Florville's plan is to present himself as the youngBruschino.
 Gaudenzio, alone, considers his situation with a degreeof self-satisfaction.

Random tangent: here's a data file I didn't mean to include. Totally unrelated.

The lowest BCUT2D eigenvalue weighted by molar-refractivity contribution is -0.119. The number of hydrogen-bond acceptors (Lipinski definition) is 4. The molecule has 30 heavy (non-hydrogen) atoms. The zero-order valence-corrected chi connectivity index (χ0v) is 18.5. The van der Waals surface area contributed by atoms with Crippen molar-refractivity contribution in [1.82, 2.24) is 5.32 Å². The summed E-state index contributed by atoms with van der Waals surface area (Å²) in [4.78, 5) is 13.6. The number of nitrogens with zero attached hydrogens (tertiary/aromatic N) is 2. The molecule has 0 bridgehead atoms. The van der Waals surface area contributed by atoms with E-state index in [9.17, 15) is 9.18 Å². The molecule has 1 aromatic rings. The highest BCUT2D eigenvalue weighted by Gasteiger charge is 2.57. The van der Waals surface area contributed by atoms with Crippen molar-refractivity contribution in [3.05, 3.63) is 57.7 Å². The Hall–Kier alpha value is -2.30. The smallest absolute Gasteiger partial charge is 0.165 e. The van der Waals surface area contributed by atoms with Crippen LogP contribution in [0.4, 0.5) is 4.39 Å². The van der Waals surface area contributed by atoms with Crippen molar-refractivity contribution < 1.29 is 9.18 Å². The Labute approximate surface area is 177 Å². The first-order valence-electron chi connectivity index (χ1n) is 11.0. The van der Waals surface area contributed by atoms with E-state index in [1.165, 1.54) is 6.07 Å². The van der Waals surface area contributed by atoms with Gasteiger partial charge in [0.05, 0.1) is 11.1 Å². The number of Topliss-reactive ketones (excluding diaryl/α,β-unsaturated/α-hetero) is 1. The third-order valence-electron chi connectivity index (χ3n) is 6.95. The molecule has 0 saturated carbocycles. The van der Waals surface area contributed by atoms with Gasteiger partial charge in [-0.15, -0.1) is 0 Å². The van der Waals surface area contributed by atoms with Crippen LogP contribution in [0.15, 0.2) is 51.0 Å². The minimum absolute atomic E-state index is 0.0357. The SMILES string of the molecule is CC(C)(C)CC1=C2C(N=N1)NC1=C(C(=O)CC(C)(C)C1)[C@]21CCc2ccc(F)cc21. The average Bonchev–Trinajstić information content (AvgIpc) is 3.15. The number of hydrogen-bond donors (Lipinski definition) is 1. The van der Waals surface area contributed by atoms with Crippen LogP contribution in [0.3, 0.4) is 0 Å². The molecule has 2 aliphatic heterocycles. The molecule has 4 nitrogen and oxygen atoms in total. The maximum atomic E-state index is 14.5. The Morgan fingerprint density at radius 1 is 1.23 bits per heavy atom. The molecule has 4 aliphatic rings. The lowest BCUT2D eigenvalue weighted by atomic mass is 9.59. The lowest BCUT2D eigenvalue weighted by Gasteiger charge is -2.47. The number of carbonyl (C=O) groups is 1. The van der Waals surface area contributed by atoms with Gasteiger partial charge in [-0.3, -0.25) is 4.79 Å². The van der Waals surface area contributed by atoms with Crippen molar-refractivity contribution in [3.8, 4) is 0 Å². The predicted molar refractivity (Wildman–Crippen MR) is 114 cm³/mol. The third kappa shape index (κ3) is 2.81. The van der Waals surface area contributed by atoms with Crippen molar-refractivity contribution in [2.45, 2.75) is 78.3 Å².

He has found a good match for Sofia, but would like tobe even with Florville. Marianna enters with a letter that Florville has givenher, which Gaudenzio reads. It is apparently from old Bruschino, who warnsGaudenzio that his son has been acting the wastrel but should be detained byGaudenzio. He adds information on two distinguishing marks by which the youngman can be recognised, since Gaudenzio has never met him. Gaudenzio gives thenote supposedly describing young Bruschino to his servants and tells them tofind him. He tells Marianna not to mention what she has heard to Sofia. At thispoint Gaudenzio's servants bring Florville in, identified from the falsedescription. He admits that he is Bruschino, and in apparent penitence givesGaudenzio the letter from young Bruschino to his father, the one, as heexplains in an aside to Marianna, that he had had from Filiberto. In seeminggratitude for Gaudenzio's acceptance of him, he kisses the latter's hand, andGaudenzio assures him that his father will forgive him. He goes into the housewith Marianna and the servants.